FROM THE MORNING POST.
LOST--near the 'Change in the city,
(I saw there a girl that seemed pretty)
'Joe Steel,' a short, cross-looking varlet,
With a visage as red as scarlet:
His nose and chin of a hue
Approaching nearly to blue:
With legs just the length, and no more,
That will trot him from door to door;
And a most capacious paunch,
Fed with many a venison haunch.
Whoever will bring the same
To a tailor's of the name
Of Patterson, Watson, and Co.,
Shall receive a guinea or so.
And that all may understand,
And bring him safe to hand,
I subjoin as well as I can,
The character of the man.
He's a grumpy sort of a fellow,
Till liquor has made him mellow;
The sort of man who never
Wishes your guests to be clever,
When he's asked to come and dine,
But only wants his wine.
He is but a stupid ass,
Even when he's filled his glass,
And emptied it too, a dozen
Times, with some civil cousin.
I don't remember his saying
Aught, that meant more than braying.
We met and we talked together
Of politics and the weather,
Of the taxes and the king,
And that silly sort of thing;
But he never would give an opinion
As to the sort of dominion
He should like to live under, if we
To think of such things were free.
He said it was all speculation,
More harm than good to the nation.
He wouldn't abuse the Commons;
Nor admire a pretty woman's
Ancle, that tripped thro' the park
When it wasn't light or dark.
Laugh at him--he turned sour;
Talk gravely--his brow would lower.
Sometimes he wished to grow fat,
(I'm sure it was needless, that)
When he was over-fed,
Or out of spirits, he said.
Sometimes he wished to be thin,
(When he poured fresh spirits in.)
But he never, when we were alone,
Said any thing new of his own.
The merrier you were, the more
He grumbled, and fumed, and swore;
The happier you were, the less
He cared for your happiness.
We never agreed for a day,
Except when one was away.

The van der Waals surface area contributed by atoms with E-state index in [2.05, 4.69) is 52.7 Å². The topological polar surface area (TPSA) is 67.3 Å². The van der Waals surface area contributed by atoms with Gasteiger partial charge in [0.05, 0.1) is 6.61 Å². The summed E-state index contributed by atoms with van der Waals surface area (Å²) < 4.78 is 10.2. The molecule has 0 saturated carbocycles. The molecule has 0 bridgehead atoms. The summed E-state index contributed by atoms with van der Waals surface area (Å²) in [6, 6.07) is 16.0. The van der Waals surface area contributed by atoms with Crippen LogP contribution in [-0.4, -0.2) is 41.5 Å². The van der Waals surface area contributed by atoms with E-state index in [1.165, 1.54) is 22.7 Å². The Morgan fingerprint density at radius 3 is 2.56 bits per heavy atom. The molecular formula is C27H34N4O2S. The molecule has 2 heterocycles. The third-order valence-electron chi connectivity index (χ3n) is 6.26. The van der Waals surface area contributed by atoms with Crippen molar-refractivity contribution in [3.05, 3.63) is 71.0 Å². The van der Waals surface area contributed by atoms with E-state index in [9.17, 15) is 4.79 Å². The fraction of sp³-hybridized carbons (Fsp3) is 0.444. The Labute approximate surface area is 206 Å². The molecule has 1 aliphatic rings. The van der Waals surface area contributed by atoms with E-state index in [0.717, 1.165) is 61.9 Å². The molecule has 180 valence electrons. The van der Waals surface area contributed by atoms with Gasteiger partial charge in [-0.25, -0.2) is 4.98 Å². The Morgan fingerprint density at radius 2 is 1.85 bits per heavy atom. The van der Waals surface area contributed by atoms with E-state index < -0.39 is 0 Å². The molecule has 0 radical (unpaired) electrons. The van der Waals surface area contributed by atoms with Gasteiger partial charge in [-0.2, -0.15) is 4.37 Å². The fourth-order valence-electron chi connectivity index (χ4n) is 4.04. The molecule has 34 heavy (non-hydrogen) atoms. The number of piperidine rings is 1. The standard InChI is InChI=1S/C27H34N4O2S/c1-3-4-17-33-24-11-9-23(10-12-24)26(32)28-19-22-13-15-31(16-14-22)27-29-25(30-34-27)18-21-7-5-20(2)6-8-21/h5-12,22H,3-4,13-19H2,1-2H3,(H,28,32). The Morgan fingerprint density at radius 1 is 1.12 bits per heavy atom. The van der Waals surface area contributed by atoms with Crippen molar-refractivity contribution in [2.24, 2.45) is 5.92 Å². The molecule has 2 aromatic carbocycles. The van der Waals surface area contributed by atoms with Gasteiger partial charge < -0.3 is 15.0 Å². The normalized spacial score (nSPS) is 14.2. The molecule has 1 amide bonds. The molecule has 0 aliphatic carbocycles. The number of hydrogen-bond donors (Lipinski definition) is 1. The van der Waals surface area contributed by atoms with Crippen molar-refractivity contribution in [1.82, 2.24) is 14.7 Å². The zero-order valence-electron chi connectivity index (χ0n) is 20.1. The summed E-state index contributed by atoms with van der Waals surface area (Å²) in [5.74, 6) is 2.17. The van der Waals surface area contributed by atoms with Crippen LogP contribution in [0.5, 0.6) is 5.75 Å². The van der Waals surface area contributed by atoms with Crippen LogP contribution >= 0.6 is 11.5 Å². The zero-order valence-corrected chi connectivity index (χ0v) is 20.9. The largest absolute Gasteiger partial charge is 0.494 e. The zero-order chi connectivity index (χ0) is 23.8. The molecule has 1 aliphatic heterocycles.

And meeting too often of late,
It was my peculiar fate
To say something bitter and bad
About wives being not to be had,
When a batchelor got a red nose,
And his short legs were shrunk in his hose--
It was witty; but cost me my friend:
For, being too late to amend,
He took it amiss that I
The defects of his form should spy.
Perchance he had borne a few jeers
On the purple hue of his ears,
But to say that his legs were small!
Oh! his heart's blood was turned to gall.
So leaving his bottle, he swore
That he never would enter my door.
And I chuckled within my own heart,
Snapped my fingers, and saw him depart,
But, alas! now I've lost him, I find
There was no one so much to my mind.
I have now got a good-tempered fellow,
But he tells me my face is grown yellow.
I've got a new friend that is clever,
But he's brewing his good things for ever:
Another, who talks at a rate
That is frightful, of church and of state,
And never will give in a jot,
Tho' you reason and bawl till you're hot:
Another--but why should I bring
Of friends, as of onions, a string
To my dinners, except that I feel
No number can make a Joe Steel!
When they're lively, I think it a bore;
When they're silent, I miss him the more.
I miss him when I would recall
Some fact of my youth to them all.
Not one of my friends seems to care
If I once had a head of black hair--
Not one of them seems to believe
How the pretty girls once used to grieve
When they missed me amongst them,--Oh! no,
I can have no friend equal to Joe!--
I miss his round, red, surly face--
I miss his short legs from their place--
I miss him--I'm growing quite sad;
I think my old port is turned bad--
I miss him, and draw this conclusion,
(Tho' others may think it delusion)
That, with all their worst faults at their back,
(And I'm sure poor Joe Steel had a pack)
Tho' they never can alter or mend;
There's no friend like a very old friend!